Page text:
In their influential paper, Evolving to a New Dominant Logic for Marketing, Stephen Vargo and Robert Lusch (2004) argued for a shift from goods-dominant logic to a new, service-dominant logic, according to which service provision is the basis of all economic exchange.
In their subsequent papers, Vargo and Lusch have repeatedly written about the importance of information technology. Although Vargo and Lusch do not spell it out directly, it seems that social media in particular is required both as a technology and as a methodology in order to effectively utilize service-dominant logic. In this post, I will elaborate on why social media is so important for any enterprise that strives to become service-dominant.
Social media provides functionality that is critical to service-dominant logic
The key value of social media is scale. While it is possible for a company to focus on the needs of an individual local customer, it is not immediately obvious how to repeat this feat in a global environment with many customers located around the world. Now, enter social media: conversations of millions of people available instantly and in a searchable and filterable format.
Paying attention to what people are saying just became possible, and in a radical way. Suddenly, it is possible to see trends in discussions that take place far apart (such as problems with a certain product or feature), instantly recognize frequently asked questions and answer them for multiple people at the same time, and receive insights from conversations in your field that would have went completely unnoticed just a while ago. Engaging with customers worldwide just reached a whole new level. This interaction, collaboration, and co-creation are the very core of service-dominant logic.
Why is service-dominant logic such a hot topic right now? Why is it edging out the prevalent goods-dominant logic that was so successful for a long period of time? Social media may be the key to answering this question.
The flaws of goods-dominant logic slowly became recognized starting from the late 1970s (Vargo and Lusch 2004, p.1). However, one thing goods-dominant logic got right was price: centralized manufacturing creates benefits of scale, and without a simple way to interact with the customer, it is not possible to co-create a value proposal that can compete with the low-price value proposal created following goods-dominant logic.
Through social media, it is possible to genuinely co-create value proposals with reasonable effort and thus improve customer satisfaction without completely destroying any chance of success because of a steep price tag. One example that comes to mind is Dell’s Linux laptop, which entered production because of online demand. Dell was able to adjust its value proposal based on customer collaboration through social media and co-create a successful product. Without social media, Dell would not have been able to gather the information needed to launch the product, and the customers would have had to settle for inferior value proposals.
Social media has been part of service-dominant logic from the beginning
In order to understand just how deeply social media is integrated into service-dominant logic, it is worth quoting a couple of paragraphs from Vargo’s and Lusch’s original paper.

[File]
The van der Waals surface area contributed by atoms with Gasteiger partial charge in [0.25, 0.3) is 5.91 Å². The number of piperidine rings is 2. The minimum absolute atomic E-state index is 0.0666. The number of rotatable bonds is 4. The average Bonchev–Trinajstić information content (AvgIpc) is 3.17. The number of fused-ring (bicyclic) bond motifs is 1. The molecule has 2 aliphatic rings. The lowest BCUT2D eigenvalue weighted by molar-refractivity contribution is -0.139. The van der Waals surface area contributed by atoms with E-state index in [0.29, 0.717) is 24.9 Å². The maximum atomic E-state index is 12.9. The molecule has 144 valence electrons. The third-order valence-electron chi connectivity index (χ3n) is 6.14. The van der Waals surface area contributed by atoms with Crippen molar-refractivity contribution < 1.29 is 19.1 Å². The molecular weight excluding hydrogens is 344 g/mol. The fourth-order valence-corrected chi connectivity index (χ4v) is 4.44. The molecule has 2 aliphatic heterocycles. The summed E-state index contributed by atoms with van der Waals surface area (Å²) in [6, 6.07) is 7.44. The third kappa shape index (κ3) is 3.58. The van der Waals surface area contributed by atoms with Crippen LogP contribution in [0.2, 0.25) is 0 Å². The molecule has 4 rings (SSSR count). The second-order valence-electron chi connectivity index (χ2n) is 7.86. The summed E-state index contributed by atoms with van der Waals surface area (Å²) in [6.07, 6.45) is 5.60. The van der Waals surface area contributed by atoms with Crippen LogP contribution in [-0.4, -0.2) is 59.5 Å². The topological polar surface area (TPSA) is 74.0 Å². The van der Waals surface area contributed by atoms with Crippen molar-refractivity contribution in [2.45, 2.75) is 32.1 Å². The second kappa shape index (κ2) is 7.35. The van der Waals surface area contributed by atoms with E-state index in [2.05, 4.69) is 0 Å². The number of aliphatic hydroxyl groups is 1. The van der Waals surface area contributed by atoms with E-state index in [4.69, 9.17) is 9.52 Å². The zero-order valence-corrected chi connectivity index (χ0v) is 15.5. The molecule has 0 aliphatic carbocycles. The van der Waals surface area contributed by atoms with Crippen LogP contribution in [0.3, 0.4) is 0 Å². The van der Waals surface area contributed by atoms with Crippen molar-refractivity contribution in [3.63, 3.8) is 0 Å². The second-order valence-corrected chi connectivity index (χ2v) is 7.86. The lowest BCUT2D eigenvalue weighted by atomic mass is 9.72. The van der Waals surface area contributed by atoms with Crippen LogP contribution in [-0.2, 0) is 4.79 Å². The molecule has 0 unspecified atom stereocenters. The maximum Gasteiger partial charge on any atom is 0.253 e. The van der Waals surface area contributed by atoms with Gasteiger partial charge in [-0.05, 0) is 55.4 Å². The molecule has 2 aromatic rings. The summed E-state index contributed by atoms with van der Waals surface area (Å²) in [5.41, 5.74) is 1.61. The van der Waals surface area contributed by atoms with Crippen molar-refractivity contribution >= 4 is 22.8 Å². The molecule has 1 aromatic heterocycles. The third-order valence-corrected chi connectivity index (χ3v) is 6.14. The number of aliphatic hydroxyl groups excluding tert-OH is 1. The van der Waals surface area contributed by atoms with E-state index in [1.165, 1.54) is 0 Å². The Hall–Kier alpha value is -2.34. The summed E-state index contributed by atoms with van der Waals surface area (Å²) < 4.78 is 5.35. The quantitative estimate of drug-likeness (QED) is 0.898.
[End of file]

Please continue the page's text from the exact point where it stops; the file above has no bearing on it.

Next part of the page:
Vargo and Lusch (2004, p.13) foresaw a change in market communications from one-way communication to dialogue:
Historically, most communication with the market can be characterized as one-way, mass communication that flows from the offering firm to the market or to segments of markets. A service-centered view of exchange suggests that individual customers increasingly specialize and turn to their domesticated market relationships for services outside of their own competences. Therefore, promotion will need to become a communication process characterized by dialogue, asking and answering questions.
Vargo and Lusch (2004, p.14) also elaborated on how the entire organization builds relationships with customers:
Relationship building with customers becomes intrinsic not only to marketing but also to the enterprise as a whole. All employees are identified as service providers, with the ultimate goal of satisfying the customer.
In 2004, social media was taking its first fledgling steps and was by no means a formidable force. However, Vargo and Lusch did not need to know about it in order to recognize that certain communication patterns were vital for their thought model.
As a matter of fact, at times it seems that Vargo and Lusch consider advances in information technology only as technological, and not methodological as well. For examples of this, see Service, value networks and learning, in which Stephen Vargo, Robert Lusch, and Mohan Tanniru (2010, pp. 22 – 23) discuss the significance of information technology.
Social media provides benefits to all companies that apply service-dominant logic
In some papers, Vargo and Lusch manage to observe the key benefits that social media can provide, even though they do not mention it by name.
For example, in Competing through service: Insights from service-dominant logic, Stephen Vargo, Robert Lusch, and Matthew O’Brien (2007, p.10) write:
Not only could the increased connections and collaborations be with employees and suppliers but also with customers. Because of this increased collaboration, the innovation that is unleashed could be unprecedented. … The ﬁnal force that has created an inﬂection point in the movement toward collaboration is network ubiquity. Increasingly, everyone and everything is connected to each other and each thing. Network ubiquity accelerates the consequences of open standards, specialization, and connectivity. The consequences are higher collaboration and more innovation.